I take a considerable amount of time to perform a thorough quantitative and qualitative evaluation for any stock or the company. I believe it is necessary since I am investing for long haul. How does a one month or two month matter when I am attempting to visualize for next 10 years or more. Yes, I agree delaying couple of months will make me miss the window of opportunity or as the stock investing lingo says, missing the multi-bagger.
I screen out many companies before I decide to spend long hours looking into its numbers and future direction. I keep my screening process very simple. The parameters I use for screening are as follows
Operating cash flow: A consistently positive and growing operational cash flow shows the strength of its products and demand in market place. In addition, to a certain extent, it also demonstrates management’s ability to manage the generated cash.
Debt: Ideally, I would be looking for a zero debt company. But I understand this is completely unrealistic. Businesses need debt to grow. Therefore, I am looking for a prudent debt management practices from the company. I am looking for debt to be (a) less than operating cash flow; and (b) less than net profits. I do not want management to take on debt that is higher than operating cash flow. How will they repay and/or service this debt?
Reported net profit: I am looking for consistently positive and growing trend. I am looking for profits to be (a) less than cash flow; and (b) growth trends similar to operating cash flow. How can profits be more than operating cash flow? I am looking for consistency and not occasional discrepancies. In a growth oriented economy, it is likely that in occasional years, it may not meet my criteria. But if such issues are a norm, then it is better to stay away from such a company.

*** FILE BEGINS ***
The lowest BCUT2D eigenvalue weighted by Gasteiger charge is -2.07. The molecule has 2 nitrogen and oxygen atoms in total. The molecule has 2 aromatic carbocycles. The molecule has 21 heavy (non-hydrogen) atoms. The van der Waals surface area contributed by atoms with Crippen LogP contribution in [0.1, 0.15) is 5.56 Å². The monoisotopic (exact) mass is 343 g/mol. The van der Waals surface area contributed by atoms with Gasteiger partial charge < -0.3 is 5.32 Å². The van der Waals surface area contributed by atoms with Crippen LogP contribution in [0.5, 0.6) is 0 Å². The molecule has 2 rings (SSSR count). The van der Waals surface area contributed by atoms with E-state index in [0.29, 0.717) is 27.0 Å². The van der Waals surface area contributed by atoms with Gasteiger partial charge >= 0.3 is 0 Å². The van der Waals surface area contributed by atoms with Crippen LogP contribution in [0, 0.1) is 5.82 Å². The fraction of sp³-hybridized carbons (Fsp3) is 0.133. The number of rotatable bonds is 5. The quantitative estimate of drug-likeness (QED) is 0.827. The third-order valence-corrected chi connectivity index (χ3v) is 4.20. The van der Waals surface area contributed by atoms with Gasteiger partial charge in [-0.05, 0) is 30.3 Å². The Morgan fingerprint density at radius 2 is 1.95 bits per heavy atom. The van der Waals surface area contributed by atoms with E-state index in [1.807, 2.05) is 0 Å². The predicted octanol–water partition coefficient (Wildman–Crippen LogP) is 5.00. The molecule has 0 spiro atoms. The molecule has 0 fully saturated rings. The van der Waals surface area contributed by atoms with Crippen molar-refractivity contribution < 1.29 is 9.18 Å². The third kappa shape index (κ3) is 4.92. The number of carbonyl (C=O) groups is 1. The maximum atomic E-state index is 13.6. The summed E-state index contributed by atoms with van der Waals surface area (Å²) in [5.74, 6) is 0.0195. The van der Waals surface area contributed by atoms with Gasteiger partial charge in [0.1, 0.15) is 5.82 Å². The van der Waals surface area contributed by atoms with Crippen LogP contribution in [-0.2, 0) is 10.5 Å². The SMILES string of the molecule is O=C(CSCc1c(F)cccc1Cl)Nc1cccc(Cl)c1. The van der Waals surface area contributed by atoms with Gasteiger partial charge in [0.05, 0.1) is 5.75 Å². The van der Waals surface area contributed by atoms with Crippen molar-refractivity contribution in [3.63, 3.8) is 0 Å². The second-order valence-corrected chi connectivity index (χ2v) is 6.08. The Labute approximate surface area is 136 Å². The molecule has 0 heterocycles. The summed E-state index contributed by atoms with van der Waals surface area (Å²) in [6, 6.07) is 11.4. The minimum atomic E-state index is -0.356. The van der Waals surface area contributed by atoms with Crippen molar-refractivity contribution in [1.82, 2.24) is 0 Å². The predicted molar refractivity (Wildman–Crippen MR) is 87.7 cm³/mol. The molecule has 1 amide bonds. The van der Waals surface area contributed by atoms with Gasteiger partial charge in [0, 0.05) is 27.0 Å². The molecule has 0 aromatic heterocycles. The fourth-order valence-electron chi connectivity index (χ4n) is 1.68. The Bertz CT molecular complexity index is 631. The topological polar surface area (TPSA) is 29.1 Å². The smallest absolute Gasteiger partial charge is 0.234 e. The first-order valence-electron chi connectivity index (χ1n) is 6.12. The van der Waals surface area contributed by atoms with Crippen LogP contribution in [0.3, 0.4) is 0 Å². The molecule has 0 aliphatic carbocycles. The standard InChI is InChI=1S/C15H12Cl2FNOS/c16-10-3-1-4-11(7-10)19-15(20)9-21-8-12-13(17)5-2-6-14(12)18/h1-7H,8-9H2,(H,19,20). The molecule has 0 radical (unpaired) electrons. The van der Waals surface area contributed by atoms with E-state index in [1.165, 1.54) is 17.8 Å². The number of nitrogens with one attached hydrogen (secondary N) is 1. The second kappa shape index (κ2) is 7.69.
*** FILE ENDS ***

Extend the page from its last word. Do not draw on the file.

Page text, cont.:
Dividends: The company should be paying dividends. I should be less than 50% but greater than 10% of its earnings.
Capital usage: Every business requires capital. But what is the point of the business, when you keep pumping in capital and it does not generate higher profits over time. I am looking for prudent capital management practices as measured by ROC or ROEC or ROIC. Even though I look at this metric during pre-screening process, I do not have a very clear and strict cutoff. Here I am looking for gross or overall indicator. For example, a company consistently diluting equity, continuously accessing debt markets, no corresponding profitability changes, etc.
Margins: I am looking for (a) consistency in gross, operating, and net margin, (b) higher margin business in the market domain. Two companies operating in same market, why would you go for company with low margin business? In addition, when margins are in single digits or low double digits, there is no room for error. The company can easily slide into negative performance or it will get exposed to competition.
In my screening process, I am looking for consistency, growing trends, and ability to sustain those trends. I keep list of companies that pass these screening criteria and then decide to spend time for detailed analysis. The drawback in this screening process is that I have to do this screening manually because there are no stock screeners which capture these requirements.
cash flow, debt, dividends, metric, profit margins, ROE, ROEC, ROIC, screen process, stock prescreen